Turkish women fearful after treaty exit

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  • The landmark Istanbul Convention came into force in 2014 and laid the way for a Europe-wide legal framework to tackle, prevent and prosecute violence against women
  • Turkey abruptly withdrew in March following a decree by President Recep Tayyip Erdogan

Turkish women feel more vulnerable and legally unprotected since Turkey withdrew from a convention that activists argued helped deter male violence, according to women’s campaign groups.

The landmark Istanbul Convention came into force in 2014 and laid the way for a Europe-wide legal framework to tackle, prevent and prosecute violence against women.

Turkey abruptly withdrew in March following a decree by President Recep Tayyip Erdogan.

And though there’s been no detectible surge in violence, rights advocates say that there has been a jump in unexplained deaths.

The withdrawal also risked encouraging abusers, campaigners say, with one asking lawyers if they would be released from prison.

Conservatives in Erdogan’s ruling Justice and Development party (AKP) had claimed the treaty promoted homosexuality and threatened the traditional Turkish family structure, although there was no public consultation on the claims.

Women’s rights advocates have been protesting since March to make their voices heard and keep the convention alive, even as the government insisted its home-grown laws and constitution were adequate to protect women.

“This country is waking up to a woman’s murder every day,” said Nursen Inal of the We Will Stop Femicide Platform.

“Turkey’s departure from the Istanbul convention has encouraged male perpetrators,” she told AFP, ahead of the International Day for the Elimination of Violence against Women on Thursday.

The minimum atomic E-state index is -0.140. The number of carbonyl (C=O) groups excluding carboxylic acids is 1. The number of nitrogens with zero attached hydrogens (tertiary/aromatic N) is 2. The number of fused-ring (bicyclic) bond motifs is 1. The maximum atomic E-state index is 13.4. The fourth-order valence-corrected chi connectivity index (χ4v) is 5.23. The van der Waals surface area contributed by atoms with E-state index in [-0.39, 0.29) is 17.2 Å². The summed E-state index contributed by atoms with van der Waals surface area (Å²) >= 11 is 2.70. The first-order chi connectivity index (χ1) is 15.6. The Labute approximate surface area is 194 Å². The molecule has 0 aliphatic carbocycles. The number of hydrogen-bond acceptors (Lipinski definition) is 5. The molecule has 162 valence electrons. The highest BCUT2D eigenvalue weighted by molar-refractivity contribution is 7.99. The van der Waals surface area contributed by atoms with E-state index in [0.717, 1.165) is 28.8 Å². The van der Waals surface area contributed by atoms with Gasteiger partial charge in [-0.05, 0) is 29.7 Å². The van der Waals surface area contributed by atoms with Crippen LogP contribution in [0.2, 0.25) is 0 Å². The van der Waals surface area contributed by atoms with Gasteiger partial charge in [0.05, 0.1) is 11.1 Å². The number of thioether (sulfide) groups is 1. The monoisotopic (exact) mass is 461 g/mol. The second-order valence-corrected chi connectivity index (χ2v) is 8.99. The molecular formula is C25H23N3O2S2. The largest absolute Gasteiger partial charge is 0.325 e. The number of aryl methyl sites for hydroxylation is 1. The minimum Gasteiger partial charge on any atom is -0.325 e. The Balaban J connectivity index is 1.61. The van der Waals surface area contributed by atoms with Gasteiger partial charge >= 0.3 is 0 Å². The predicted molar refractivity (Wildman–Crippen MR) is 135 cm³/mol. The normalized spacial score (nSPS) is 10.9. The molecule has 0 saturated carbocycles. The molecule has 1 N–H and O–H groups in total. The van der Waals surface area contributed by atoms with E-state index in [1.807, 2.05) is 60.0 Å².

The brutal killing in Istanbul of 28-year-old Basak Cengiz, an architect, repeatedly stabbed by a man wielding a samurai sword earlier this month, sparked a public outcry.

The suspected killer, Can Goktug Boz, reportedly told the police that he committed the murder because he was bored.

“I went out to kill someone and picked a woman,” he said according to testimony published by Turkish media.

He was later charged with aggravated murder.

 

– ‘Off the agenda’ –

 

A total of 345 women have been killed since the start of the year, according to the We Will Stop Femicide Platform. There were 410 women killed in 2020, with dozens found dead under suspicious circumstances.

The killing of Cengiz revived calls for Turkey to rejoin the treaty but Erdogan sought to draw a line under the issue last week, saying that the convention was “completely off the agenda”.

“To us, women are the holiest creature. We will never allow their holiness to be tainted,” he said. “Thus, there’s no need for the Istanbul convention.”

But women’s advocates are fighting on.

Berrin Sonmez of the Women’s Platform for Equality said Turkey’s withdrawal from the convention created a perception that male offenders can act with impunity.

“A jailed male perpetrator asked his lawyer shortly after Turkey exited from the treaty whether he would be released,” she told AFP.

Adile Dogan of the Esenyali Women’s Solidarity Association, said the attitude of security forces and prosecutors had also changed.

Previously, every police station had a department dedicated to policing violence against women, and restraining orders could be imposed within 24 hours, Dogan said.

Now it takes a full two days to impose such a protective order and police station provision for women can be inadequate.

Dogan said that women threatened by male violence are now required to obtain a medical report proving injuries, with a threat no longer enough to start procedures.

 

– ‘Will not give up’ –

 

Sonmez said police stations are reluctant to assist women and instead refer them to the courts which can sometimes prove difficult to access, particularly in city centers.

Activists also pointed to the increase in the number of suspicious deaths since the convention was removed.

Sonmez said: “180 women were murdered from March to July 2021 and besides that, there have been 171 suspicious deaths. This is not a justifiable number.”

Cases were closed without further investigation unless there was social media pressure, she said.

Inal questioned why “these women’s deaths remain suspicious?”

“Because of a lack of adequate prosecution and investigation,” she said.

“Laws are there to protect the women, therefore we keep saying we will not give up on the Istanbul convention.”

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